Social Media Suicide by M.J. Rose from Writer Unboxed. Peek: "While a presence on social media outlets can be valuable it can’t–except in unusual cases–take the place of strong publisher support."

Five Reasons Your Opening Scene is Like a Blind Date by Marissa from Adventures in YA & Children's Publishing. Peek: "First impressions do matter."

Not Who You Think They Are: A Character-Building Exercise by Emilia Plater from YA Highway. Peek: "... who me is can change, literally from minute to minute."

YA Authors Narrate 'Every Day' by David Levithan: video from Entertainment Weekly. Peek: " told from the point of view of a teen named A who wakes up in a different body every morning. While Every Day has an out-there and fun paranormal twist, it’s every bit as relatable, wise, and believable as the best realistic teen fiction."

Zoraida Cordova on Breaking the Rules from Adventures in YA & Children's Publishing. Peek: "In my unprofessional opinion, 'write what you know' should be applied to the internal workings of our characters."

Author Insight: First Time All Over Again by S.F. Robertson from Wastepaper Prose. Peek: "What book do you wish you could read again for the first time?" Note: insights from various YA authors.

Tu Books: Why Target an Author's Race in an Award? by Mitali Perkins from Mitali's Fire Escape. Peek: "Just wondering why you decided to focus the award on 'writers of color' rather than 'main characters of color'?"

Poem Depot: A Poetry Commotion is primarily devoted to poetry in all its forms and facets: old and new, sense and nonsense, graphic and laughic, courtesy of Douglas Florian.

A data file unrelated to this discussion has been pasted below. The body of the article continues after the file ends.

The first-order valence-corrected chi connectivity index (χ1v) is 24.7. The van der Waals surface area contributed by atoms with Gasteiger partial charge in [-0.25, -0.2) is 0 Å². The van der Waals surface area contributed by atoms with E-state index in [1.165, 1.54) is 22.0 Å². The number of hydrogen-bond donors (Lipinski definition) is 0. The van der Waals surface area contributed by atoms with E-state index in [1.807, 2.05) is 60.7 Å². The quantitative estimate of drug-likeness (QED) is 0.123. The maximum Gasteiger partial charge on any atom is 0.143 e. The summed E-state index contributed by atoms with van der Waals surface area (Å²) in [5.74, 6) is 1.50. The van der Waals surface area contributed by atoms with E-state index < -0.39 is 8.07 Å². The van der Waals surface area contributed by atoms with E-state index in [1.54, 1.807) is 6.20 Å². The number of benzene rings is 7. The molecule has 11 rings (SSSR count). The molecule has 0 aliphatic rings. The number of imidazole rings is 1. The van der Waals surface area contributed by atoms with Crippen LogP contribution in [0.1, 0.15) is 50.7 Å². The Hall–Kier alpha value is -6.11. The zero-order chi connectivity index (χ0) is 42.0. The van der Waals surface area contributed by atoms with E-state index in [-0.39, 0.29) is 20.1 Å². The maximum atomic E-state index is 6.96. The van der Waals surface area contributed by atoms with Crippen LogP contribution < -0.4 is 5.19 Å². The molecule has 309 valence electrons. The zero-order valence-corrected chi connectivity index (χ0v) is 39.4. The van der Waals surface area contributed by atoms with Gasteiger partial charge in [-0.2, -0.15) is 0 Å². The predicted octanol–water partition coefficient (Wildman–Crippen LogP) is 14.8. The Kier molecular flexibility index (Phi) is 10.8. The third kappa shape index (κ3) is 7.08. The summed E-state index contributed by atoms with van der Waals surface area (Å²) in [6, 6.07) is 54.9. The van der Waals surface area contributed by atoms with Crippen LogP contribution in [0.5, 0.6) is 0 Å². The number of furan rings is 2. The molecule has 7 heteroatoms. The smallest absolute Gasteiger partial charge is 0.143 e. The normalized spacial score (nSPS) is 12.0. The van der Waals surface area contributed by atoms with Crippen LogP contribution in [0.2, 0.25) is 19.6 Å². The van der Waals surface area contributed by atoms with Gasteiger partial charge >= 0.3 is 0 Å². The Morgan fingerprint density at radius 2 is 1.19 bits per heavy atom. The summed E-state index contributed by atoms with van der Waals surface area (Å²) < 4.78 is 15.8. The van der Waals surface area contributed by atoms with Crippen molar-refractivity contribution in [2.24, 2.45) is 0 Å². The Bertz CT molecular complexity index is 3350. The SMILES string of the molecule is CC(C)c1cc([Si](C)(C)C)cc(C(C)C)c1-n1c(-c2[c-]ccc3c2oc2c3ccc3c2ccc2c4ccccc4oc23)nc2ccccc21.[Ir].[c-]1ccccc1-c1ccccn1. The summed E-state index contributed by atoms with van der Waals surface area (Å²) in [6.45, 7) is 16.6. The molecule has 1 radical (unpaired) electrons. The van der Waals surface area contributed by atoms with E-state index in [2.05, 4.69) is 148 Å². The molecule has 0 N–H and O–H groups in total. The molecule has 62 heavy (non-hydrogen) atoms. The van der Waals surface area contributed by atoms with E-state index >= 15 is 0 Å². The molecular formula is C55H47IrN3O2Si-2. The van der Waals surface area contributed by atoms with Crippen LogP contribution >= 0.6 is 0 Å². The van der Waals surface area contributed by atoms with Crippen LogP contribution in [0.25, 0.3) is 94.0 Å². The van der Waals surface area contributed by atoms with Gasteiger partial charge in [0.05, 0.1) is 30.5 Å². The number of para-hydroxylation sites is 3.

The Practice of Writing by John Vorhaus from Writer Unboxed. Peek: "Writing isn’t easy, but it really isn’t hard. You put a word on the page, then another and another (and another and another) and soon you have some words on the page."

The Truth About a Writing Life by Donna Gephart from Wild About Words. Peek: "...even though I’ve published three novels and been writing professionally for over twenty years, I have no idea how to write this novel."

Literary Agent Spotlight: Kendra Marcus from Literary Rambles. Seeking picture books, middle grade, and YA--fiction and nonfiction. Likes humor, Latino/Hispanic characters, and "unusual nonfiction."

American Indians In Children's Literature is now on Pinterest! Learn more about great books.

Cynsational Giveaways

The winner of signed copies of Jo Whittemore's books, Front Page Face-Off (2010), Odd Girl In (2011) and D Is for Drama (2012)(all Aladdin) was Deena in New York.